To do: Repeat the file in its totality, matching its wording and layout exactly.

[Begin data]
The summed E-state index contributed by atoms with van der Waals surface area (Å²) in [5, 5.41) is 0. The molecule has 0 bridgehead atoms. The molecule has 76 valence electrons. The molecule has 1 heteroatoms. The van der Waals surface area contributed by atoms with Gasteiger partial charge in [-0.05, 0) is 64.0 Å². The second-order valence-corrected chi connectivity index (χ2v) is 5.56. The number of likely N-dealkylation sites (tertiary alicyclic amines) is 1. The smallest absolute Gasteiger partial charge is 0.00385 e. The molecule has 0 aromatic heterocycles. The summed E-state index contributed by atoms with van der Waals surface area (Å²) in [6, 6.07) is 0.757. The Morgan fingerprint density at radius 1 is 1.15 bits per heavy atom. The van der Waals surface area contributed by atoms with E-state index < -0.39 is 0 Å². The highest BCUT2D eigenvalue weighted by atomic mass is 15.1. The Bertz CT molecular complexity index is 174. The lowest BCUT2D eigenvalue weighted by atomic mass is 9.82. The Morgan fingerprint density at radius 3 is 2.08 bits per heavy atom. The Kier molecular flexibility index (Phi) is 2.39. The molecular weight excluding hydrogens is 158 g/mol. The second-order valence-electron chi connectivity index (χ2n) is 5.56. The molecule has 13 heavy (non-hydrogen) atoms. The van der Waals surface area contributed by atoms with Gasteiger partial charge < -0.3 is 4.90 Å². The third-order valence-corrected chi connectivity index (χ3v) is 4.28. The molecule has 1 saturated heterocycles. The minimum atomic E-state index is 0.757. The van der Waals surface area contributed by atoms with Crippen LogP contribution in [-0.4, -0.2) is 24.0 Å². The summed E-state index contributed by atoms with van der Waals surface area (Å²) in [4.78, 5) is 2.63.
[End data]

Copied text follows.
The summed E-state index contributed by atoms with van der Waals surface area (Å²) in [5, 5.41) is 0. The molecule has 0 bridgehead atoms. The molecule has 76 valence electrons. The molecule has 1 heteroatoms. The van der Waals surface area contributed by atoms with Gasteiger partial charge in [-0.05, 0) is 64.0 Å². The second-order valence-corrected chi connectivity index (χ2v) is 5.56. The number of likely N-dealkylation sites (tertiary alicyclic amines) is 1. The smallest absolute Gasteiger partial charge is 0.00385 e. The molecule has 0 aromatic heterocycles. The summed E-state index contributed by atoms with van der Waals surface area (Å²) in [6, 6.07) is 0.757. The Morgan fingerprint density at radius 1 is 1.15 bits per heavy atom. The van der Waals surface area contributed by atoms with E-state index < -0.39 is 0 Å². The highest BCUT2D eigenvalue weighted by atomic mass is 15.1. The Bertz CT molecular complexity index is 174. The lowest BCUT2D eigenvalue weighted by atomic mass is 9.82. The Morgan fingerprint density at radius 3 is 2.08 bits per heavy atom. The Kier molecular flexibility index (Phi) is 2.39. The molecular weight excluding hydrogens is 158 g/mol. The second-order valence-electron chi connectivity index (χ2n) is 5.56. The molecule has 13 heavy (non-hydrogen) atoms. The van der Waals surface area contributed by atoms with Gasteiger partial charge < -0.3 is 4.90 Å². The third-order valence-corrected chi connectivity index (χ3v) is 4.28. The molecule has 1 saturated heterocycles. The minimum atomic E-state index is 0.757. The van der Waals surface area contributed by atoms with Crippen LogP contribution in [-0.4, -0.2) is 24.0 Å². The summed E-state index contributed by atoms with van der Waals surface area (Å²) in [4.78, 5) is 2.63.